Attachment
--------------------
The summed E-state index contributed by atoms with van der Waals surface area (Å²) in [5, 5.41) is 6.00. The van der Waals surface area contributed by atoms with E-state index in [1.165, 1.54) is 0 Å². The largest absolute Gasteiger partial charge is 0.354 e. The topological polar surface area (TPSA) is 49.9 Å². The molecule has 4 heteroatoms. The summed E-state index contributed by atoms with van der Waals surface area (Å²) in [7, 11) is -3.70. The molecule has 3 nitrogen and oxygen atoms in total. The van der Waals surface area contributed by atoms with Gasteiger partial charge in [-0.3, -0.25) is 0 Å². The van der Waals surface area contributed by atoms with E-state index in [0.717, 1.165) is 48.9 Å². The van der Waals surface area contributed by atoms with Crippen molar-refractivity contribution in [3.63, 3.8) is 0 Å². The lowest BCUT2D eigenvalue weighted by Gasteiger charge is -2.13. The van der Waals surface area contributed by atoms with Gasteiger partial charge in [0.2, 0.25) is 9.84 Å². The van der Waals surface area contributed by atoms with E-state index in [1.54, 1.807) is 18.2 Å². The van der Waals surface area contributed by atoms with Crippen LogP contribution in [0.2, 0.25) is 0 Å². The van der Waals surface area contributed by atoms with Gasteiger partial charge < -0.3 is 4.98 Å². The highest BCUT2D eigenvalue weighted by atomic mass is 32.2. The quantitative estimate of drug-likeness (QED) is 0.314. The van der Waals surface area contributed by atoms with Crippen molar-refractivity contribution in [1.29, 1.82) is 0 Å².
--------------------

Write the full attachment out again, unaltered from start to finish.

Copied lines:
The summed E-state index contributed by atoms with van der Waals surface area (Å²) in [5, 5.41) is 6.00. The van der Waals surface area contributed by atoms with E-state index in [1.165, 1.54) is 0 Å². The largest absolute Gasteiger partial charge is 0.354 e. The topological polar surface area (TPSA) is 49.9 Å². The molecule has 4 heteroatoms. The summed E-state index contributed by atoms with van der Waals surface area (Å²) in [7, 11) is -3.70. The molecule has 3 nitrogen and oxygen atoms in total. The van der Waals surface area contributed by atoms with Gasteiger partial charge in [-0.3, -0.25) is 0 Å². The van der Waals surface area contributed by atoms with E-state index in [0.717, 1.165) is 48.9 Å². The van der Waals surface area contributed by atoms with Crippen molar-refractivity contribution in [3.63, 3.8) is 0 Å². The lowest BCUT2D eigenvalue weighted by Gasteiger charge is -2.13. The van der Waals surface area contributed by atoms with Gasteiger partial charge in [0.2, 0.25) is 9.84 Å². The van der Waals surface area contributed by atoms with E-state index in [1.54, 1.807) is 18.2 Å². The van der Waals surface area contributed by atoms with Crippen LogP contribution in [0.2, 0.25) is 0 Å². The van der Waals surface area contributed by atoms with Gasteiger partial charge < -0.3 is 4.98 Å². The highest BCUT2D eigenvalue weighted by atomic mass is 32.2. The quantitative estimate of drug-likeness (QED) is 0.314. The van der Waals surface area contributed by atoms with Crippen molar-refractivity contribution in [1.29, 1.82) is 0 Å².